My radar honed in on him.

I closed my Blackberry’s screen, silently sinking into the darkness of Black Betty.


The man started walking in my direction. Still on the opposite side of the barricade, but heading up my way.

One single hair on my neck raised up. Just one.


After all, there wasn’t anything damning about the man’s behavior. I just had this eerie, visceral feeling that I should keep an eye on him. Probably because he was wearing a black hood. And dark pants. Remember my mentioning the blinding sunshine near the exit? It was the middle of summer.


The man slowed when he reached a black Honda 70 yards away. He turned left, making his way in between the Honda and a blue Tahoe. I waited for him to open the Tahoe’s driver’s side door and get in.


Except he didn’t.


He reached for the passenger side door of the Honda and opened that, instead.


Brooke’s inner danger puppies were alert and ready, ears perked and noses forward.

Who opens the passenger side door of their own car? I wondered, my eyes narrowed in suspicion.


You might be thinking, Brooke! Let the man be!

But I can’t help myself. It’s in my nature, remember? Everyone is a potential threat!


Then, to Brooke’s inner danger puppies’ relief, the man closed the passenger side door and opened the rear passenger door of the car.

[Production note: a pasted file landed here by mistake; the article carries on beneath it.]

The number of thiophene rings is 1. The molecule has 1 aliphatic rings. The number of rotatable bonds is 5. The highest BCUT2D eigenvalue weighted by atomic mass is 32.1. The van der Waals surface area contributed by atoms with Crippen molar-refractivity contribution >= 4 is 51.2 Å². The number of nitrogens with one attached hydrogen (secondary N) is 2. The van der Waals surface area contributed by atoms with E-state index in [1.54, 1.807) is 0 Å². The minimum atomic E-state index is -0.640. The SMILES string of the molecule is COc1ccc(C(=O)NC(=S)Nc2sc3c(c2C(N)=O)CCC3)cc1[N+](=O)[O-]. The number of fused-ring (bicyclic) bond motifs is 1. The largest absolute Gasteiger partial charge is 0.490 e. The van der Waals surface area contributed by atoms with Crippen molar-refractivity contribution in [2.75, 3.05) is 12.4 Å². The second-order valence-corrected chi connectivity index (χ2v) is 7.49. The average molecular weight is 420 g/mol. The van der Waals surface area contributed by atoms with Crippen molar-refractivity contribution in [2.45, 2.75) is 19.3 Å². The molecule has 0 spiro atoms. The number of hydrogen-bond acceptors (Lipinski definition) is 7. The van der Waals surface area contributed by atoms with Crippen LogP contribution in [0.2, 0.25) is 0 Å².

Whew, I thought. He is just looking for a book or something.


Whatever he was looking for, he found, and he shoved it into a pocket of his black zip-up hoodie as he retreated from the car’s backseat.


As he stood up, I sank lower in my seat. I peered at him through the arch of my steering wheel.


And that’s when I saw them.


His hands were black.

And shiny.


He was wearing black leather gloves.


Brooke’s inner danger puppies erupted into a symphony of barks and snarls.


The man closed the door of the Honda, and instead of walking toward the ramp exit, he walked further in my direction.


I watched him, fifty more hairs spiking up on the back of my neck.


Go away, I wished.


Then, 200 more hairs immediately pricked up on the back of my neck.


Because that hooded man walked in between TWO MORE large vehicles.


Maybe it’s his friend’s car, I hoped.


I could only see the top of his hooded head. He faced one car’s door, turned and faced the other’s, and then walked back out.


He walked a few cars further toward me and turned toward a green Suburban. He opened the driver’s side door and started crawling around in that one, too.


My hands were sweating and my breath quickened. Like a bolt of lightning, the dreaded realization hit me.




He retreated from the Suburban and walked further up the ramp, closer to me.


He rounded the corner of the cement barricade that had once separated us.


Now, he was on the same side as me.


I slowly craned my neck to see him.